New Cryptographic Algorithms for HIPHTT ConsultingOak ParkMI48237USArgm@labs.htt-consult.comAX Enterprize4947 Commercial DriveYorkvilleNY13495USAstu.card@axenterprize.comAX Enterprize4947 Commercial DriveYorkvilleNY13495USAadam.wiethuechter@axenterprize.com
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This document provides new cryptographic algorithms to be used with
HIP. The Edwards Elliptic Curve and the Keccak sponge functions
are the main focus. The HIP parameters and processing instructions
impacted by these algorithms are defined.
Introduction
This document adds new cryptographic algorithms for HIPv2. This includes:
New elliptic curves for ECDH.
The Edwards Elliptic Curve Digital Signature Algorithm (EdDSA)
used in Host Identities (HI) and for Base Exchange (BEX)
signatures.
Hashes used in Host Identity Tag (HIT) generation, and
wherever else hashes are needed.
Keyed hashes used for KEYMAT generation and packet MACing
operations.
AEAD and stream ciphers to use in HIP and HIP enabled secure
communication protocols.
The hashes and encryption are all built on the Keccak sponge function.
These additions reflect selection of advances in the field of
cryptography that would best benefit HIP, particularly in
constrained devices and communications.
Terms and DefinitionsRequirements Terminology
The key words "MUST", "MUST NOT", "REQUIRED", "SHALL", "SHALL NOT",
"SHOULD", "SHOULD NOT", "RECOMMENDED", "NOT RECOMMENDED", "MAY",
and "OPTIONAL" in this document are to be interpreted as described
in BCP 14 when, and only when, they
appear in all capitals, as shown here.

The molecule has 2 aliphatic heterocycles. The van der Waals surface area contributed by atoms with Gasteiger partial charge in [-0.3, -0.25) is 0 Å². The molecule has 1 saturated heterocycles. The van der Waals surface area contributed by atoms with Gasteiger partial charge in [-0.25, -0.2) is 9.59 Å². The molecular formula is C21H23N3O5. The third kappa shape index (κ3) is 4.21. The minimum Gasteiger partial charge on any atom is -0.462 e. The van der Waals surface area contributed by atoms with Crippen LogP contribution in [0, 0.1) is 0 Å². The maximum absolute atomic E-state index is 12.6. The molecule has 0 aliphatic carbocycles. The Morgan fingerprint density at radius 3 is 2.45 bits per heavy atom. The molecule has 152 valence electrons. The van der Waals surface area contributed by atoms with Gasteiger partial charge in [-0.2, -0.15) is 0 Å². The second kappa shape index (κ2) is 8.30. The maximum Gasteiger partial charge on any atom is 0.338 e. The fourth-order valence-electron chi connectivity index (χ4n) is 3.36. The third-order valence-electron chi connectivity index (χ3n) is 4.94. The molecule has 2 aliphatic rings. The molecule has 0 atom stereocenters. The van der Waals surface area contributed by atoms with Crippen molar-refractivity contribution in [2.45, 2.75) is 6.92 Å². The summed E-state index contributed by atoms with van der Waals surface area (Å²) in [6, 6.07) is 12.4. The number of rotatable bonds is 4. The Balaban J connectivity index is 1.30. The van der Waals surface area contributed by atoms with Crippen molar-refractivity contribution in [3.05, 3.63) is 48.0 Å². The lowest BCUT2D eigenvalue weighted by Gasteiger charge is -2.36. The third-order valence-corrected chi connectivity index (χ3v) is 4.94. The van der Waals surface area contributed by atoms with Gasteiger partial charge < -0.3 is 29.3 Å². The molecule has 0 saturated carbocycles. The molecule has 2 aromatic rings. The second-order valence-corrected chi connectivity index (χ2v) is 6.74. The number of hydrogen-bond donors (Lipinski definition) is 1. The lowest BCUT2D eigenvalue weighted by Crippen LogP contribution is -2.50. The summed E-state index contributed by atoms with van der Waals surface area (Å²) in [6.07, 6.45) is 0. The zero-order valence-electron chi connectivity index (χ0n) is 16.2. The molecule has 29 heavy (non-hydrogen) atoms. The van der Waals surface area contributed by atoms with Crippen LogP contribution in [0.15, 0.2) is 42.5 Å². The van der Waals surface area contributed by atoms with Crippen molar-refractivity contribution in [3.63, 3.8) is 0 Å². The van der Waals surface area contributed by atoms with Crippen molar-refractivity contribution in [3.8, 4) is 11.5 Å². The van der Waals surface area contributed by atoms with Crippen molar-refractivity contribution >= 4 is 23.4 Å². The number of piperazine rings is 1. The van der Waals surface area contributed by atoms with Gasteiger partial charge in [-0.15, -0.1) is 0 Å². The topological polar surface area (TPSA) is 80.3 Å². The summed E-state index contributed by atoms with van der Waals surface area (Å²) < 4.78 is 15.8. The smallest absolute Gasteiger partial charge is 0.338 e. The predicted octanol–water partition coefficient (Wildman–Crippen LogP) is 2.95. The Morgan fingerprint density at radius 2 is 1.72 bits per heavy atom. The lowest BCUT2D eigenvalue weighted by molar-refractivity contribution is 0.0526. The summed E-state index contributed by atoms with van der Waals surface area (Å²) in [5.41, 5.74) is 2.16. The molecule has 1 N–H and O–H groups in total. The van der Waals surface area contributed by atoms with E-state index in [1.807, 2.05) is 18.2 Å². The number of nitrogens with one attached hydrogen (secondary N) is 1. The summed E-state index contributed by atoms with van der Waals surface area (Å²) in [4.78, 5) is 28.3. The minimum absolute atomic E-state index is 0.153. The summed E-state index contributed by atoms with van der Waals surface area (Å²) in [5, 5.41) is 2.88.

Definitions
Keccak (KECCAK Message Authentication Code):
The family of all sponge functions with a KECCAK-f
permutation as the underlying function and multi-rate
padding as the padding rule.
KMAC (KECCAK Message Authentication Code):
A PRF and keyed hash function based on KECCAK.
cSHAKE (The customizable SHAKE function):
Extends the SHAKE scheme to allow users to customize their
use of the function.
SHAKE (Secure Hash Algorithm KECCAK):
A secure hash that allows for an arbitrary output length.
PRF (Pseudorandom Function):
A function that can be used to generate output from a
random seed such that the output is computationally
indistinguishable from truly random output.
capacity:
In the sponge construction, the width of the underlying
function minus the rate.
rate:
In the sponge construction, the number of input bits
processed per invocation of the underlying function.
XOF (eXtendable-Output Function):
A function on bit strings (also called messages) in which
the output can be extended to any desired length.
HIP Parameter values for new Crytpo
HIP parameters carry information that is necessary for establishing
and maintaining a HIP association. For example, the device's
public keys as well as the signaling for negotiating ciphers and
payload handling are encapsulated in HIP parameters. Additional
information, meaningful for end hosts or middleboxes, may also be
included in HIP parameters. The specification of the HIP
parameters and their mapping to HIP packets and packet types is
flexible to allow HIP extensions to define new parameters and new
protocol behavior.
Elliptic Curves for Diffie-Hellman
Elliptic curves Curve25519 and Curve448 are specified here for use in the
HIP Diffie-Hellman exchange.
Curve25519 and Curve448 are already defined in Section 5.2.1 of
, using
the HIP-DEX CKDF. Here they are defined for using the new KMAC
derived
KDF in .
DIFFIE_HELLMAN
The DIFFIE_HELLMAN parameter may be included in selected HIP
packets based on the DH Group ID selected. The DIFFIE_HELLMAN
parameter is defined in Section 5.2.7 of .
The following Elliptic Curves are defined here:
A new KDF for KEYMAT, Section 6.5 of and Section 6.3 of using Keccak is
defined in .
Edward Digital Signature Algorithm
Edwards-Curve Digital Signature Algorithm (EdDSA) are specified here for